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Some people just (don’t) get interfaces…


Interfaces are more than skin deep

I read a post today about the effort members of the Panic development team went through to make the Coda interface so intuitive.

Coda, if you haven’t heard of it, is an all-in-one solution for building, editing, testing, and publishing web sites. It is aimed at a more advanced market than iWeb and others due to its focus on the code rather than providing a WYSIWYG editor.

Anyway, the article explained how much effort they put into a small change to the toolbar. The Mac OS X toolbar is getting outdated, and to fit with the pretty slick interface of Coda, they wanted to change the toolbar tab button backgrounds. This seemed like a small task, until they realised what they wanted to do could only possibly be done with an annoying 3 pixel gap at the bottom, and almost gave up.

Instead, they reconsidered, and decided to build a whole new toolbar to facilitate their design decision. It was tough work, and the designers spent a while persuading the developers that it was a good idea, but eventually they got it done.

Coda Toolbar

The interface is attractive, and debatably nicer than many standard OS X apps that use the system wide toolbar.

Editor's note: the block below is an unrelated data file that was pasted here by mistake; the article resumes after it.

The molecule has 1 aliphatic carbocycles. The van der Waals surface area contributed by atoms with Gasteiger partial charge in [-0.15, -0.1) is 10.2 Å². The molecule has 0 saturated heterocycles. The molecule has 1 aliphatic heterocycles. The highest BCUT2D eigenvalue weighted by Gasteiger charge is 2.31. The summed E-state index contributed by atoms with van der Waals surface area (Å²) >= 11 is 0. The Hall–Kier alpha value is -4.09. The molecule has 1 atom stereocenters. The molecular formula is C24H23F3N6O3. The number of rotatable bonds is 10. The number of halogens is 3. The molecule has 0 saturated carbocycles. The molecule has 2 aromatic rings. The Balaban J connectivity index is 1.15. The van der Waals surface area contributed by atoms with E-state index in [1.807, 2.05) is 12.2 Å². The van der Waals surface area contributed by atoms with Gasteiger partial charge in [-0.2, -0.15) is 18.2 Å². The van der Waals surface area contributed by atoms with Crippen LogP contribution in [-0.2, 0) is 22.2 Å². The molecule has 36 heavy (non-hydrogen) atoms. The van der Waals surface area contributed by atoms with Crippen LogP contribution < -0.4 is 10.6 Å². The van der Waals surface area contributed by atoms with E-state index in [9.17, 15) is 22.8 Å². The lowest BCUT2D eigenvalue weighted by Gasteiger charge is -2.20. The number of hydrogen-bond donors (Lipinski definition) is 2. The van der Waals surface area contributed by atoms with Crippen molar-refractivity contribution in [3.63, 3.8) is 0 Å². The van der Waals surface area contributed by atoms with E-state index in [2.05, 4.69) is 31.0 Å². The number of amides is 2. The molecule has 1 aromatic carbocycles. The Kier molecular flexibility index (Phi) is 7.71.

The point I want to make is that not many users would have realised the huge amounts of effort if it wasn’t pointed out in a post. Sometimes, the effort that goes on behind the scenes just to make something feel “natural” really isn’t appreciated by the end user.

This kind of thing happens so much in web design, and I know it does in our case, which is why we try, whenever we can to discuss what we have done to get to where we are at. Not only does this help others appreciate our work, it also helps others do things in ways they hadn’t previously thought about.

Equally important is for others to comment on how people do things – did you do it the same way? Was your method faster? Do you think this way improves on the old one? etc etc.

Even better is when you can provide a piece of the effort you put in, and share it with everyone. For example, when we wanted to neaten up some CSS files, we built a PHP script to help us out. Shortly after a bit of testing and adapting, we decided to share it with you. Because we like to help ๐Ÿ˜€

Next time you’re working on a project, and you want help, or want to show just how much effort has gone in, simply post about it.

Even better, tell us, because we love to hear about your upcoming projects and the work you’re doing.

Written by
James is CEO and one of the co-founders of GoSquared. He also likes to talk about design.

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